Monday, September 12, 2011
Hi! I Made Laminated Dough Today. What Did You Do?
My fancy baking fit was brought on by the professional need to practice. My students (still feels strange to say that) will be doing them in a little over a week, and I am not an expert on them. While I've baked thousands of pies, loaves of bread, and cookies--plus a goodly number of cakes--Danish and croissants and puff pastry never quite made their way into circulation with me. The only exposure I've had to them was in school, where they turned out well enough for someone new to them, meaning that they were pleasantly edible. A fine start, I thought.
Still, I'm the (double ahem) teacher. I need to be able to answer their how and why questions. I need more than a start now. Thus the practice.
After putting in my training time, it is official: I am an absolute baking geek. Now that my class is in the kitchen, I find myself truly excited to see how their efforts turn out. Today, pounding butter and rolling it into the dough and folding and turning and chilling----I loved all that, too. Creating happy dough just feels good, and the effects achieved with a little flour and butter are amazing. My effects today weren't as amazing as I hope they will be someday (there could be more layers showing), but oh were they edible!
When I lifted the lid off the cake plate where my chocolate (of course) filled Danish coffee cake resides to nab a slice for a photo sitting, I could instantly smell the butter, even before the much loved chocolate. Simple, rich, and beautiful. The stuff of the good life. The kind of food that makes me and my husband look at each other while we eat it with what I think is the same thought: We have it so good. Home made Danish. Gyaw!
I think I never contemplated making laminated dough products before because I thought they were fancy and hard. Fancy they are in a way. All those showy layers, such a flaunt of chemical miracle. But hard? Not really. There is a level of technique to master, but even that comes down to basics like keeping the dough and butter cold. If you do that, everything else is manageable. Really.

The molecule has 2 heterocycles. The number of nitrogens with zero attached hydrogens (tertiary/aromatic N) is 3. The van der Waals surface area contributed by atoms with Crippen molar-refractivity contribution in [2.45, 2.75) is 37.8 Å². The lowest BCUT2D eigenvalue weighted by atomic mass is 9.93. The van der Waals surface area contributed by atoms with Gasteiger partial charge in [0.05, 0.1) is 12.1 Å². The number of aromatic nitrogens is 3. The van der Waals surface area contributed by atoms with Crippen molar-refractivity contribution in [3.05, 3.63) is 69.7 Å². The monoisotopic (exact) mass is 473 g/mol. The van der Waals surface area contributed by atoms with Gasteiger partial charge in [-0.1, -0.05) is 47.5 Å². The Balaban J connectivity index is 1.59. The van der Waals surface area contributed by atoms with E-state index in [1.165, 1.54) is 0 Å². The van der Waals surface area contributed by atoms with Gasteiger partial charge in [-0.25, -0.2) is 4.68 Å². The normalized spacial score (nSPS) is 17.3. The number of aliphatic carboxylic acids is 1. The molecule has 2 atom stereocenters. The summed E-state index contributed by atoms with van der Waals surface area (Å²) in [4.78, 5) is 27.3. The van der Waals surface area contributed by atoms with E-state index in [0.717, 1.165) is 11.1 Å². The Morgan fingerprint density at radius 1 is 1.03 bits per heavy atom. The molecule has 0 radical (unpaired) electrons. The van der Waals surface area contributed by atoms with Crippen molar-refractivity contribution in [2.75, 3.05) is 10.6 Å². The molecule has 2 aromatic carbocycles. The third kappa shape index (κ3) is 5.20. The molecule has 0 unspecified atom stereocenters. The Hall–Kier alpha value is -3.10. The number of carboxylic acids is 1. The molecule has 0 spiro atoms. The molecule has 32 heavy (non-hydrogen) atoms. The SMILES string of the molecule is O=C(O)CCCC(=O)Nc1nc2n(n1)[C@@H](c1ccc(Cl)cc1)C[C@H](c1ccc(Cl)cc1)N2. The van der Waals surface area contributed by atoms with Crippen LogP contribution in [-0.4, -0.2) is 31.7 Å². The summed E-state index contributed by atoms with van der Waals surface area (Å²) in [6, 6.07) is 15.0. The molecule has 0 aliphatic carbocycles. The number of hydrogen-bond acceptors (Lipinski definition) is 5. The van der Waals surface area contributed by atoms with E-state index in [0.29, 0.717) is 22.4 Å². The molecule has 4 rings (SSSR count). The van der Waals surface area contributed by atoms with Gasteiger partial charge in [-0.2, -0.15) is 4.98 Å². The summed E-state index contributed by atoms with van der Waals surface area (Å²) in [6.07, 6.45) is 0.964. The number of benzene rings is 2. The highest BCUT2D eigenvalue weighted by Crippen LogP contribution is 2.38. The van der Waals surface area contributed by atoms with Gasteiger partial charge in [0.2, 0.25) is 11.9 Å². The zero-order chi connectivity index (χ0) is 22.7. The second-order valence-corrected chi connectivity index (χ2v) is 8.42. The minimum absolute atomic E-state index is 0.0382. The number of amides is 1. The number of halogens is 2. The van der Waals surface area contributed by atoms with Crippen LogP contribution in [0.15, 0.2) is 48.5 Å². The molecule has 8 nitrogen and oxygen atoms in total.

Even the ingredients are basic: flour, sugar, yeast, salt, milk, eggs, butter. They could be purchased at even the most woefully untrendy grocery store anywhere in America, maybe even in a food desert. What makes the fanciness is how the baker combines them. I associated them with professional bakers in big cities or precious cafes in faraway France, but by ingredient list, they could rightfully be at home on the farm, too. Or anywhere one wants to make an everyday amazement.
I just realized in the middle of the above paragraph that I suffered the same delusion about laminated doughs as I did for years about bread. (See rant here.) Somehow I became convinced that both were something that I could not do for myself, so I should just resign myself to buying them. Well, it's just not true. So what else isn't beyond me? Cheese making? Bacon curing? Underwater basket weaving?
I have this teaching job to thank for my DIY thrill. Apparently it's true that we really do learn a lot by teaching. I also had never considered measuring solid fats by making use of the water displacement rule I learned in geometry so you don't have to scrape out the messy measuring cup. I may not take up the technique, but the ingenuity impresses me. Go, Holly and mother!
The other person I have to thank for my fancy dough breakthrough is Joe Pastry. He writes a thorough and wide ranging blog about baking that was very useful today. His recipe and methods were, I'm sorry to say, easier than those in the textbook assigned to my class. I really should put a few bucks in his tip jar for services rendered.
I still have half the dough left. I'm itching to bake up some lovelies with it and share with friends who don't yet know that they could do it, too. We all should get to know that miracles are often made of the simplest stuff.